AV Evasion With the Veil Framework

Global Events / Cybersecurity Books

Chris Truncer
Chris Truncer (@ChrisTruncer) is a penetration testing lead at Veris Group, LLC, where he leads a variety of penetration tests and red team exercises for Federal and commercial customers. He has presented at Shmoocon, CarolinaCon, and will be presenting at BSidesAugusta. His specialties include penetration testing post-exploitation, specialized technical assessments, and developing focused training for specific aspects of security assessments. Chris is a developer of the Veil Framework, an open-source Red Team tool suite, EyeWitness, and a variety of other hacker tools.

Will Schroeder
Will Schroeder (@harmj0y) is a security researcher and pen-tester/ red-teamer for the Adaptive Threat Division of Veris Group, and is one of the co-founders and active developers of the Veil-Framework. He has presented Shmoocon, Carolinacon, Defcon, and at various BSides events on topics spanning from AV-evasion, to post-exploitation, offensive PowerShell, and more. A former national lab security researcher, he is happy to finally be in the private sector.

Learning Objectives:

Chris & Will will explain:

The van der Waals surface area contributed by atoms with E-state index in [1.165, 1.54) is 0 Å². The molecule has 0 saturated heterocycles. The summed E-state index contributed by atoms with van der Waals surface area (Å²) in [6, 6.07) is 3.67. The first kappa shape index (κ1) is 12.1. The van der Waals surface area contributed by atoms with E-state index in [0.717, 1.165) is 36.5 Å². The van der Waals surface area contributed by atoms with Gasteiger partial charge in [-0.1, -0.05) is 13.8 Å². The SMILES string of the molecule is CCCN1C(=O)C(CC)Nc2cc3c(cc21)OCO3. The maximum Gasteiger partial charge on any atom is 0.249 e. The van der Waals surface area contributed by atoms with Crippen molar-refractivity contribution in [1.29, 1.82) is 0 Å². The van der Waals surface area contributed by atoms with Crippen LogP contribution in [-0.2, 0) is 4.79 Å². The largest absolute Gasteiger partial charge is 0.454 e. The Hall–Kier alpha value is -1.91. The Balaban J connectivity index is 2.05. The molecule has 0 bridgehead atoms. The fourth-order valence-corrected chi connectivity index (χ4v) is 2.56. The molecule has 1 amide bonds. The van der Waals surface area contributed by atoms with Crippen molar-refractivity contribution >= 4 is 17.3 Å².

Resources and materials:

Questions and answers

Max, Concise Courses:

Any thoughts to get your tool on Kali Linux as standard? I know that you can install via command line…right?

Chris & Will:
The recommended way is install Veil is to get it from our Git Hub Repo and tell them to clone it. It is currently in the Kali Repo’s, however it is an old out of date version. The reason for that is because although the guys from Offensive Security are awesome – they have to maintain these giant repo’s with tons of tools but the issue that you have with that is every time a tool is updated there is not currently an automated process to get the actual up to dated latest version of the tool.

We have to submit a bug report every single time we have a new version. The problem with our tools is that Veil is updated every single month which we try to do every four months or so.

You can also use the built-in update function within Veil and that will actually ensure that it is up to date if you clone it from our repo’s so that is the best way that we recommend.

Max, Concise Courses:

How did you guys even come up with wanting to build a pentesting hacking tool – did it spawn off a conversation?

Chris & Will:
We had been on a pentest for four or five days and all these techniques and stuff [penetration testing] we had been doing manually and we realized that we would always get past AV but sometimes we had to spend an entire day trying to handroll an old bypass method so all of a sudden we got thinking about organizing an automated way of doing this.